What Makes A Pregnant Woman Waddle?

If you are pregnant and have been hearing about the way you walk OR rather waddle, oh! don’t worry! That’s the pregnant woman penguin waddle. It is very normal to waddle while pregnant. But if you have an elegant gait and feel light on your feet, you are one of those lucky ones.

Almost every pregnant woman finds it hard to stay upright when the center of gravity is so not where it should be.

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Why is this happening during pregnancy? Why do almost all pregnant women have penguin-waddle?

Well, the study on the pregnant “waddle”: an evaluation of torso kinematics in pregnancy indicated that pregnant women demonstrated a lateral shifting of the body during gait, which accompanied a greater step width. The increased thoracic extension and anterior pelvic tilt, along with decreased sagittal plane ROM are likely adaptations to increased abdominal size.1

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We now have the answers!

During pregnancy, the weight distribution alters the center of gravity and in order to remain stable, you walk with a modified gait. It isn’t just your baby bump that makes you waddle, as your baby grows and gets larger, your pelvis and hips spread to make room, that alters the way you walk. And the waddle can become more pronounced when your baby ‘drops.’

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If your stride is affected it is also because of pregnancy hormones that soften your ligaments and loosen your joints. One good news is that this will help your baby squeeze through your pelvic bones when it’s time.

A team of scientists from Hiroshima University, Japan proved that a pregnant woman changes the way she walks, even as early as the first trimester. They used sophisticated 3D motion capture technology to create a biomechanical model of pregnant women to research. It allowed them to study how pregnant women are forced to adjust their everyday movements, from getting up to changing direction while walking.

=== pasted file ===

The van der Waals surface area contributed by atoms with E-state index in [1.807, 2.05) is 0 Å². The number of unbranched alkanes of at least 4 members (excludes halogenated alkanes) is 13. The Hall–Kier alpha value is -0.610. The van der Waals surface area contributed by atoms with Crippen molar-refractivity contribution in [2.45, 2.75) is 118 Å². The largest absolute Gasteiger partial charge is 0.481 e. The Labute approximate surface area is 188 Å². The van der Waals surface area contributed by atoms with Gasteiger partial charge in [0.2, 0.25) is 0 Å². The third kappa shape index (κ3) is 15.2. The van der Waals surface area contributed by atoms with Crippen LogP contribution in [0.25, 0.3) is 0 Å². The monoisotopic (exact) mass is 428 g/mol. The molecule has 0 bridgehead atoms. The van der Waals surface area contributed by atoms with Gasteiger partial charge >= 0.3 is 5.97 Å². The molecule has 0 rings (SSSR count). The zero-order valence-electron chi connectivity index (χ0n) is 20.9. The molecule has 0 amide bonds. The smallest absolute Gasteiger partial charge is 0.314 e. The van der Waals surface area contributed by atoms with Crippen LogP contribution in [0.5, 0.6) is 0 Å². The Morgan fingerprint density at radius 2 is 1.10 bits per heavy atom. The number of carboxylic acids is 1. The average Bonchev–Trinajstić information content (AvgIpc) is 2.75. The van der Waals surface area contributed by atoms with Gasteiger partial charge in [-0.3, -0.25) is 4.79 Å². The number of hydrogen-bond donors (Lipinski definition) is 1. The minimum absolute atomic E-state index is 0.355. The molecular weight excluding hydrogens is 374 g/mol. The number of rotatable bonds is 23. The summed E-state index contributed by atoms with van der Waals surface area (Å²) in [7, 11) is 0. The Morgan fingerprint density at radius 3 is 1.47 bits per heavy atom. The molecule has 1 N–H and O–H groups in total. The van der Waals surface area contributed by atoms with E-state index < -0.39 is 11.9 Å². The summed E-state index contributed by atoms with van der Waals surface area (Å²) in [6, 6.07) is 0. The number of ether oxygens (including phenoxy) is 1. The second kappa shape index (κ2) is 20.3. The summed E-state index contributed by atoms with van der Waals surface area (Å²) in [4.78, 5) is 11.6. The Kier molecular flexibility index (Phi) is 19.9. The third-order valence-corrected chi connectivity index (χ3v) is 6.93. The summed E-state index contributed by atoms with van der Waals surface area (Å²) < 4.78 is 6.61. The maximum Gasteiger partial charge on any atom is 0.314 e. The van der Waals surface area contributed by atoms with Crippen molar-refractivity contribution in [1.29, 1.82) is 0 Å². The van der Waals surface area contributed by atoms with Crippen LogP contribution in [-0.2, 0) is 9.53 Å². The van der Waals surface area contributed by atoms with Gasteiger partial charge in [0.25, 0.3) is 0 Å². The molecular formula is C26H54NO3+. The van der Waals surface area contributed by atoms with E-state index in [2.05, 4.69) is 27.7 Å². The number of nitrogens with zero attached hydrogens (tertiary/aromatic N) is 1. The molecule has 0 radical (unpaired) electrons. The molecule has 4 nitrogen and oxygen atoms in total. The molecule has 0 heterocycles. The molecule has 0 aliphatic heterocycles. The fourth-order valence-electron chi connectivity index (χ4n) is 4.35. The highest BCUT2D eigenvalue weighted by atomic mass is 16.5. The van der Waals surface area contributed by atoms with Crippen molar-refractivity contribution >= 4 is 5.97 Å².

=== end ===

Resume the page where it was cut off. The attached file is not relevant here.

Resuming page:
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The research was not just about understanding the gait patterns of pregnant ladies. They also found that accidental falls cause up to a quarter of all trauma injuries during pregnancy, and have the same level of risk as a 70-year-old woman.

Scientists from the Hiroshima University said, “Prior to our study, there were almost no theory-supported models of the movement of pregnant women. This model is just the start of our goal of contributing to a safe and comfortable life before and after childbirth for pregnant women.”

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Now should you worry about it?

No, but you can probably find ways to walk safe with flats and not high heels; also be aware that your balance is out of control and a bit dodgy.

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The scientists hope their research will have important and widely applicable effects. Yasuyo Sunaga, the first author of the research paper, said, “Prior to our study, there were almost no theory-supported models of the movement of pregnant women.”

“This model is just the start of our goal of contributing to a safe and comfortable life before and after childbirth for pregnant women. We want to find the ideal way for new mothers to carry their baby, what exercises are most effective when returning to non-pregnant fitness, and what physical postures are best for work in the home or office. Now that we have the appropriate data, we hope to apply our model and make it possible to problem-solve these concerns of daily life,” says Yasuyo Sunaga in the journal Applied Ergonomics.

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We are sure that you look forward to finding out what they suggest and work on your waddle!

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